Protesters supporting the Affordable Care Act in Fort Worth earlier this year.
Protesters supporting the Affordable Care Act in Fort Worth earlier this year.
Stephen Young

What Friday's Affordable Care Act Ruling Means for Texas

The headline — "Fort Worth Judge Strikes Down Affordable Care Act" — was easy enough to understand, at least on its face, Friday evening. The potential fallout was harder to break down. Yes, U.S. District Judge Reed O'Connor, handpicked by the Texas Attorney General's Office to hear its claims that the healthcare law was unconstitutional, had agreed with the plaintiffs. Obamacare wasn't done, though, not by a long shot.

In the moments after O'Connor's decision became public, even Texas Attorney General Ken Paxton, the public face of the lawsuit, got things wrong. In a press release, he praised O'Connor for "granting a nationwide preliminary injunction" against the Affordable Care Act.

Fourteen minutes later, he issued a new press release and statement removing any mention of an injunction.

“Today’s ruling halts an unconstitutional exertion of federal power over the American healthcare system,” Paxton said. “Our lawsuit seeks to effectively repeal Obamacare, which will give President Trump and Congress the opportunity to replace the failed social experiment with a plan that ensures Texans and all Americans will again have greater choice about what health coverage they need and who will be their doctor.”

The White House, like Paxton, was quick to praise the ruling but emphasized that Obamacare will remain in effect through what is sure to be a lengthy appeals process.

“Obamacare has been struck down by a highly respected judge. The judge’s decision vindicates President Trump’s position that Obamacare is unconstitutional. Once again, the president calls on Congress to replace Obamacare and act to protect people with pre-existing conditions and provide Americans with quality affordable health care," White House press secretary Sarah Sanders said in a statement. "We expect this ruling will be appealed to the Supreme Court. Pending the appeal process, the law remains in place.”

O'Connor's decision not to issue an injunction and a commitment by Seema Verma, administrator for the Centers for Medicare & Medicaid Services, to keep health insurance exchanges open mean that nothing is changing now for Texans who rely on the ACA for health coverage, says Stacey Pogue, a senior policy analyst at the Center for Public Policy Priorities in Austin.

"This is a pretty reckless ruling that could have terrible implications for those who need access to health care," Pogue says, "but it's important to know that the ACA is still the law of the land. I think there is a lot of concern and confusion among consumers who've already picked their plans for next year — who depend on pre-existing condition protections, who depend on no-cost preventive care — who say, 'Oh my gosh, what's going to happen?' Nothing happens right away."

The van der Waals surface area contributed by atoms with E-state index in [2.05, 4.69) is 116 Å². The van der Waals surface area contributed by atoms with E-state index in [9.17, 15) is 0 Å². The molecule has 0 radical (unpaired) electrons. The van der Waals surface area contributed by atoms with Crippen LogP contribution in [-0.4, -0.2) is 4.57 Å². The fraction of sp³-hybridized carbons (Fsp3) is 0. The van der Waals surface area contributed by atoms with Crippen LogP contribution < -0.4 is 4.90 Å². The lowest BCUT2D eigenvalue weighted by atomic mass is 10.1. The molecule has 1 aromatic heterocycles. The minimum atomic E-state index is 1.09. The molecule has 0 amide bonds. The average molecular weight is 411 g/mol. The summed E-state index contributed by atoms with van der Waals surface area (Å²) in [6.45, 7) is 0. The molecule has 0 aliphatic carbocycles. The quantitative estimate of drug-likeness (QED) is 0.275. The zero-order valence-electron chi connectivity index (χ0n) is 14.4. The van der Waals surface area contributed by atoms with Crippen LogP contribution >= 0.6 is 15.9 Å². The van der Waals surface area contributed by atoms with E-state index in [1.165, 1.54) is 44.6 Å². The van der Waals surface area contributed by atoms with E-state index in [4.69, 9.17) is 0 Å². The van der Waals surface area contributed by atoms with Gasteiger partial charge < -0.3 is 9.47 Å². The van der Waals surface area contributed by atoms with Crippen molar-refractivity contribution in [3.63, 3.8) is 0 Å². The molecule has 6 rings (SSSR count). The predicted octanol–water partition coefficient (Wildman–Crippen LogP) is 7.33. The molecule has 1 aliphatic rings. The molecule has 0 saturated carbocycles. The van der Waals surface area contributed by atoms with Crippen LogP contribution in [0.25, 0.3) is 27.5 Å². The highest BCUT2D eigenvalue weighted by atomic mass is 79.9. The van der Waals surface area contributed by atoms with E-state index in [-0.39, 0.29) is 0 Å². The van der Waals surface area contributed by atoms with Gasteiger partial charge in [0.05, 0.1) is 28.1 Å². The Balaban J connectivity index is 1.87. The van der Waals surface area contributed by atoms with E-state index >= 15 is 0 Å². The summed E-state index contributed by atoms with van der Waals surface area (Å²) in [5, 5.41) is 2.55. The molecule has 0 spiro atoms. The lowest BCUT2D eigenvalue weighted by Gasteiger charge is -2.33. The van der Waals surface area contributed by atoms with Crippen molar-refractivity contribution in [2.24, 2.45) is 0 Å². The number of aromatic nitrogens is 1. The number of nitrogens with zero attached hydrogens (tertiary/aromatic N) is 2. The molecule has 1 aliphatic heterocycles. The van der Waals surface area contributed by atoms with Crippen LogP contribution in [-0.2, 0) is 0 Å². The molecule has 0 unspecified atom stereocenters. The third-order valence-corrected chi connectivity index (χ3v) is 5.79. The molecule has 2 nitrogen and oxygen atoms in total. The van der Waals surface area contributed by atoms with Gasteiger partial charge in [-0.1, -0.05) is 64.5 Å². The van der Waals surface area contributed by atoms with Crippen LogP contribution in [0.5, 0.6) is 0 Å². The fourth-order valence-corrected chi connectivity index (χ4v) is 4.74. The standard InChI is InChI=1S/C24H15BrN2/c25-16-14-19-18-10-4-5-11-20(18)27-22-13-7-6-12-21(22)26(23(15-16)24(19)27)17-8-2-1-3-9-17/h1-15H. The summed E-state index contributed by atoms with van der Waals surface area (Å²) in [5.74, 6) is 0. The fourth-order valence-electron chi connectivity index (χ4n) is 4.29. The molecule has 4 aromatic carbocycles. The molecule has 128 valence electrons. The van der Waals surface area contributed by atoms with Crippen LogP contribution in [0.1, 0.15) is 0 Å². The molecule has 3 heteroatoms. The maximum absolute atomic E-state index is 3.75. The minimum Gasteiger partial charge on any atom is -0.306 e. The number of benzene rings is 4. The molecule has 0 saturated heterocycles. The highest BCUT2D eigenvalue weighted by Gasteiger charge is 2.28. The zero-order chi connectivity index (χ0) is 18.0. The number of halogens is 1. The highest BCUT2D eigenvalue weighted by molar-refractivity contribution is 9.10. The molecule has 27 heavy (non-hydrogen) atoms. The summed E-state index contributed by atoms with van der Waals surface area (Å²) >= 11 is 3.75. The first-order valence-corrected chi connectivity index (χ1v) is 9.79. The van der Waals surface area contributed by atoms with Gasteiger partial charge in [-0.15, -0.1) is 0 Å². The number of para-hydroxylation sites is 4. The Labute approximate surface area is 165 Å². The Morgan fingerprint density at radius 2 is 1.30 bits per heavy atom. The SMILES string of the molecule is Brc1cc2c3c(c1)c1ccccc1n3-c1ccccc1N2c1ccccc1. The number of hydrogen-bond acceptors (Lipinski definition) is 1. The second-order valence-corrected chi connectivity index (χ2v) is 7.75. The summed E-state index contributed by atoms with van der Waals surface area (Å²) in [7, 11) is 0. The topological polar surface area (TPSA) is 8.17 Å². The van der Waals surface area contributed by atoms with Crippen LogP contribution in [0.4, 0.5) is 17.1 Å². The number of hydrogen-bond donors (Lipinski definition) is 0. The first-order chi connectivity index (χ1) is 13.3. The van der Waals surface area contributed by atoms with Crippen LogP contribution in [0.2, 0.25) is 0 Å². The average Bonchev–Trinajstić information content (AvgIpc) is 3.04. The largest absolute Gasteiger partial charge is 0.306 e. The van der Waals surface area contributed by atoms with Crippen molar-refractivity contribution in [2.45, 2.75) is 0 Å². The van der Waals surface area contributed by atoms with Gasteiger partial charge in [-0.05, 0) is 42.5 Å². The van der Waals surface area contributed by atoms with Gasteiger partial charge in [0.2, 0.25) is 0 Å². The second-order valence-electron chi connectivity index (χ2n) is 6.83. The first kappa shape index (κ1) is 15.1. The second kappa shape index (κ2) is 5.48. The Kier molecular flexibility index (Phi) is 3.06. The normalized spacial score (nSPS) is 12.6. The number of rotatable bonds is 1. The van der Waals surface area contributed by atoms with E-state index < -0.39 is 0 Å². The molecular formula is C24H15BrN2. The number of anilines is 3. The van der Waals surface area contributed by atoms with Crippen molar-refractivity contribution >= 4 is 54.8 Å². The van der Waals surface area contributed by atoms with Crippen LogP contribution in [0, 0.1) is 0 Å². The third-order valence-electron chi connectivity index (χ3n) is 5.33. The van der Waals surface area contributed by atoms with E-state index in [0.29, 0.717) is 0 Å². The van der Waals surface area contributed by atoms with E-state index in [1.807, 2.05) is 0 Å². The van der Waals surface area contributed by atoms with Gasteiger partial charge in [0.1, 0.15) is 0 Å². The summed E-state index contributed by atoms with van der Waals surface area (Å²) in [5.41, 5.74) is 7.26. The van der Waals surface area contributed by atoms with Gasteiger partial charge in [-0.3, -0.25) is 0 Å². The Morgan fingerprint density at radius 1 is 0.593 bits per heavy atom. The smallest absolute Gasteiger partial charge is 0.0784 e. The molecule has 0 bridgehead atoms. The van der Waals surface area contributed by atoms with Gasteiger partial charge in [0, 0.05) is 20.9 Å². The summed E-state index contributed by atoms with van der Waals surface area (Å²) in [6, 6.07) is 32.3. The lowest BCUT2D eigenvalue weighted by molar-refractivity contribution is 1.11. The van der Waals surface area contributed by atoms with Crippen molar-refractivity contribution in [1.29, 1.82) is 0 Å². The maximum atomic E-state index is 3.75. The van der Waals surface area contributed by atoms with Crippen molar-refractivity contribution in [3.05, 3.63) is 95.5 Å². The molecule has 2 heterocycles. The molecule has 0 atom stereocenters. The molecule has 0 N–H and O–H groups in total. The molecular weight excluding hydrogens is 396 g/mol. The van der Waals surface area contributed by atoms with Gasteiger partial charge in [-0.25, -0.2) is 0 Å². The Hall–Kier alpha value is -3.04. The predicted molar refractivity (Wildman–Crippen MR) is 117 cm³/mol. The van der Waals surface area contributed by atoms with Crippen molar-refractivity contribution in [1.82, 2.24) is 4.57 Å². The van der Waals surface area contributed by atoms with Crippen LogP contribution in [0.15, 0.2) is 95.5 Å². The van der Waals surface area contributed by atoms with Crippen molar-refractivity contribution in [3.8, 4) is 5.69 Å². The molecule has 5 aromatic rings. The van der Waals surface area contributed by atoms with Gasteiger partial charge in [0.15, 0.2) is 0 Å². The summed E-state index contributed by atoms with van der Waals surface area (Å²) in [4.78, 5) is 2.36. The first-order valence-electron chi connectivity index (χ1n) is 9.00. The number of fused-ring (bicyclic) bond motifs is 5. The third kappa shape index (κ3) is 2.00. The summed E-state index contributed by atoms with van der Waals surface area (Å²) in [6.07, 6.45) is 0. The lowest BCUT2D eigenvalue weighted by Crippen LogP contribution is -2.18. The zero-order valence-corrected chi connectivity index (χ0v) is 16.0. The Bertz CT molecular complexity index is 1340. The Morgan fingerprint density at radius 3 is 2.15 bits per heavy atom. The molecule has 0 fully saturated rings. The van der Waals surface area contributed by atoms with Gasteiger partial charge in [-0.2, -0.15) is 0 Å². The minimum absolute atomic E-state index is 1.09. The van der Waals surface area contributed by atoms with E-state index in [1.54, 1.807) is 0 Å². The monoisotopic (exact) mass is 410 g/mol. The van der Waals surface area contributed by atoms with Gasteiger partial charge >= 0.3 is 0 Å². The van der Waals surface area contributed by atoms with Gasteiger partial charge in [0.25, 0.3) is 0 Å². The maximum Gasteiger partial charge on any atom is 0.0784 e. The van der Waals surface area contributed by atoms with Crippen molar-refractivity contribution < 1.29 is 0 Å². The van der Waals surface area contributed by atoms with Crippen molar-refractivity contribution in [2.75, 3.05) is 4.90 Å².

As Paxton's lawsuit against the ACA winds through the courts, Pogue says Texas must work to ensure coverage for those getting their insurance through Obamacare should the law come off the books.

Texas Gov. Greg Abbott said Monday that he's committed to covering those with pre-existing conditions, something his attorney general is explicitly fighting against in the lawsuit.

"If Obamacare remains struck down on appeal Texas will be ready with replacement health care insurance that includes coverage for preexisting conditions," Abbott said via Twitter. "We will also work with Congress to ensure Texans have access to the healthcare insurance they need."

While CPPP supports Abbott's goal, Pogue says, the devil is going to be in the details.

"Texas has the worst uninsured rate in the nation. That's true today, it was true before the ACA," she says, "but we've never had the leadership from the executive office or other statewide leaders — not just the governor — to really take that head-on and fix our worst-in-the-nation uninsured rate. It would take a whole lot of leadership, planning and commitment to do that. Texas can. Other states have, but there's not been any work to date to demonstrate that we can move in that direction." 

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